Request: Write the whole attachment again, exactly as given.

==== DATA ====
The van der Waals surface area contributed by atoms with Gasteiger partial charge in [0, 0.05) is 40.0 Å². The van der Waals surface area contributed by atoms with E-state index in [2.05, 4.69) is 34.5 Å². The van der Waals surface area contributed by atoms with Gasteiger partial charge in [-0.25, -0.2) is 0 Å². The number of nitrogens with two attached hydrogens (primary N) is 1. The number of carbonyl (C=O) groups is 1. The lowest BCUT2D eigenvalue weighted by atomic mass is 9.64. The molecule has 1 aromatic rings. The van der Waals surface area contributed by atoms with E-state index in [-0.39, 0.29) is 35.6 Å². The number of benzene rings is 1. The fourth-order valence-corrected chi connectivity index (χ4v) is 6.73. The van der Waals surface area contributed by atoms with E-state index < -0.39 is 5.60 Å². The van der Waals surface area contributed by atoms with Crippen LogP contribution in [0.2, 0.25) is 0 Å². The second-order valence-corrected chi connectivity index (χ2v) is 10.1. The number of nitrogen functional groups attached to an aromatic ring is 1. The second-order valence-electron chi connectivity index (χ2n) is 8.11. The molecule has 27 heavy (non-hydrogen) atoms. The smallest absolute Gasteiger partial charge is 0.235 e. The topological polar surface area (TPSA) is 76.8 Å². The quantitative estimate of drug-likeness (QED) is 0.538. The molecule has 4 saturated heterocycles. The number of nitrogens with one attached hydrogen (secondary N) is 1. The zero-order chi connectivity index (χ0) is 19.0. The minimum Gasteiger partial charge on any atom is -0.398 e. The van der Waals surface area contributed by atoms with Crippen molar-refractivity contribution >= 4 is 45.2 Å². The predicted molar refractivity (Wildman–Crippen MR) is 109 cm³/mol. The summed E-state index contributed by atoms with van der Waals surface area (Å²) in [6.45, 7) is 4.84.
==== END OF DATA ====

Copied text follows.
The van der Waals surface area contributed by atoms with Gasteiger partial charge in [0, 0.05) is 40.0 Å². The van der Waals surface area contributed by atoms with E-state index in [2.05, 4.69) is 34.5 Å². The van der Waals surface area contributed by atoms with Gasteiger partial charge in [-0.25, -0.2) is 0 Å². The number of nitrogens with two attached hydrogens (primary N) is 1. The number of carbonyl (C=O) groups is 1. The lowest BCUT2D eigenvalue weighted by atomic mass is 9.64. The molecule has 1 aromatic rings. The van der Waals surface area contributed by atoms with E-state index in [-0.39, 0.29) is 35.6 Å². The number of benzene rings is 1. The fourth-order valence-corrected chi connectivity index (χ4v) is 6.73. The van der Waals surface area contributed by atoms with E-state index < -0.39 is 5.60 Å². The van der Waals surface area contributed by atoms with Crippen LogP contribution in [0.2, 0.25) is 0 Å². The second-order valence-corrected chi connectivity index (χ2v) is 10.1. The number of nitrogen functional groups attached to an aromatic ring is 1. The second-order valence-electron chi connectivity index (χ2n) is 8.11. The molecule has 27 heavy (non-hydrogen) atoms. The smallest absolute Gasteiger partial charge is 0.235 e. The topological polar surface area (TPSA) is 76.8 Å². The quantitative estimate of drug-likeness (QED) is 0.538. The molecule has 4 saturated heterocycles. The number of nitrogens with one attached hydrogen (secondary N) is 1. The zero-order chi connectivity index (χ0) is 19.0. The minimum Gasteiger partial charge on any atom is -0.398 e. The van der Waals surface area contributed by atoms with Crippen molar-refractivity contribution >= 4 is 45.2 Å². The predicted molar refractivity (Wildman–Crippen MR) is 109 cm³/mol. The summed E-state index contributed by atoms with van der Waals surface area (Å²) in [6.45, 7) is 4.84.